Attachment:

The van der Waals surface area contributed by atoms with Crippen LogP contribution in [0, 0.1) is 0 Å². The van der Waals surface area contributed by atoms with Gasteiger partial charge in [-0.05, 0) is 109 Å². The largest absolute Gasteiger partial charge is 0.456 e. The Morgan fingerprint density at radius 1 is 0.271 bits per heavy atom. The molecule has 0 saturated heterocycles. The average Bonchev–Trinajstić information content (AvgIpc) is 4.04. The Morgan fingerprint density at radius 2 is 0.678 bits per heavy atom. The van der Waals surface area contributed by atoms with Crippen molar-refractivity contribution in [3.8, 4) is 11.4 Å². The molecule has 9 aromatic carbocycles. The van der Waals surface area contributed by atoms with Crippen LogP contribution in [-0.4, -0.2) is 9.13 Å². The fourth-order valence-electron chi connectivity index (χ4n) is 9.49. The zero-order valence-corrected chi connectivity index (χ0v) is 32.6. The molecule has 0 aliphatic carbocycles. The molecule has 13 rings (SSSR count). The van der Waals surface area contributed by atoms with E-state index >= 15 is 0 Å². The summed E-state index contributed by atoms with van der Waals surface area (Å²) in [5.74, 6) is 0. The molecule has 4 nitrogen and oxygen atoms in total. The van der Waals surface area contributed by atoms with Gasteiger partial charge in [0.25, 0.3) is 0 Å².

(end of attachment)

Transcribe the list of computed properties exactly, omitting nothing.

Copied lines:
The van der Waals surface area contributed by atoms with Crippen LogP contribution in [0, 0.1) is 0 Å². The van der Waals surface area contributed by atoms with Gasteiger partial charge in [-0.05, 0) is 109 Å². The largest absolute Gasteiger partial charge is 0.456 e. The Morgan fingerprint density at radius 1 is 0.271 bits per heavy atom. The molecule has 0 saturated heterocycles. The average Bonchev–Trinajstić information content (AvgIpc) is 4.04. The Morgan fingerprint density at radius 2 is 0.678 bits per heavy atom. The van der Waals surface area contributed by atoms with Crippen molar-refractivity contribution in [3.8, 4) is 11.4 Å². The molecule has 9 aromatic carbocycles. The van der Waals surface area contributed by atoms with Crippen LogP contribution in [-0.4, -0.2) is 9.13 Å². The fourth-order valence-electron chi connectivity index (χ4n) is 9.49. The zero-order valence-corrected chi connectivity index (χ0v) is 32.6. The molecule has 0 aliphatic carbocycles. The molecule has 13 rings (SSSR count). The van der Waals surface area contributed by atoms with E-state index >= 15 is 0 Å². The summed E-state index contributed by atoms with van der Waals surface area (Å²) in [5.74, 6) is 0. The molecule has 4 nitrogen and oxygen atoms in total. The van der Waals surface area contributed by atoms with Gasteiger partial charge in [0.25, 0.3) is 0 Å².